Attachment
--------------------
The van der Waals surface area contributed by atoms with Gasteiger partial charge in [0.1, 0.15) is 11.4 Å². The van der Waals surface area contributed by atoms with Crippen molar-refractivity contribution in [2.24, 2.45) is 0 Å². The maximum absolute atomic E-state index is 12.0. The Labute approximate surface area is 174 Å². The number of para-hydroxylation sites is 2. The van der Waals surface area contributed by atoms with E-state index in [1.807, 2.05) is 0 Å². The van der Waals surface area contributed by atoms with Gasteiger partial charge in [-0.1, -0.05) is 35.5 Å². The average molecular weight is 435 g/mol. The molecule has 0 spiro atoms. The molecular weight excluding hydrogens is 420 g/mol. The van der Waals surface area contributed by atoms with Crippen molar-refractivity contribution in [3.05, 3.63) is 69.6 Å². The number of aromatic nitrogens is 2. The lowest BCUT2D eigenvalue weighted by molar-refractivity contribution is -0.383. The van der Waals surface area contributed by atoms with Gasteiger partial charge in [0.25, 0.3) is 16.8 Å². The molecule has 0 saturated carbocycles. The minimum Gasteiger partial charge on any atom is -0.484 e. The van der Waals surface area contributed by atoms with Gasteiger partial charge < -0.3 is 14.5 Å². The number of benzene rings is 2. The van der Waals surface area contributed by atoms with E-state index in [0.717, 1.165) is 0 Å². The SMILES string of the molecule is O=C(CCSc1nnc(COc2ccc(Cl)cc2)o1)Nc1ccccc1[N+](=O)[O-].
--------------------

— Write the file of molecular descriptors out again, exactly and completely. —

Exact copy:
The van der Waals surface area contributed by atoms with Gasteiger partial charge in [0.1, 0.15) is 11.4 Å². The van der Waals surface area contributed by atoms with Crippen molar-refractivity contribution in [2.24, 2.45) is 0 Å². The maximum absolute atomic E-state index is 12.0. The Labute approximate surface area is 174 Å². The number of para-hydroxylation sites is 2. The van der Waals surface area contributed by atoms with E-state index in [1.807, 2.05) is 0 Å². The van der Waals surface area contributed by atoms with Gasteiger partial charge in [-0.1, -0.05) is 35.5 Å². The average molecular weight is 435 g/mol. The molecule has 0 spiro atoms. The molecular weight excluding hydrogens is 420 g/mol. The van der Waals surface area contributed by atoms with Crippen molar-refractivity contribution in [3.05, 3.63) is 69.6 Å². The number of aromatic nitrogens is 2. The lowest BCUT2D eigenvalue weighted by molar-refractivity contribution is -0.383. The van der Waals surface area contributed by atoms with Gasteiger partial charge in [0.25, 0.3) is 16.8 Å². The molecule has 0 saturated carbocycles. The minimum Gasteiger partial charge on any atom is -0.484 e. The van der Waals surface area contributed by atoms with Gasteiger partial charge < -0.3 is 14.5 Å². The number of benzene rings is 2. The van der Waals surface area contributed by atoms with E-state index in [0.717, 1.165) is 0 Å². The SMILES string of the molecule is O=C(CCSc1nnc(COc2ccc(Cl)cc2)o1)Nc1ccccc1[N+](=O)[O-].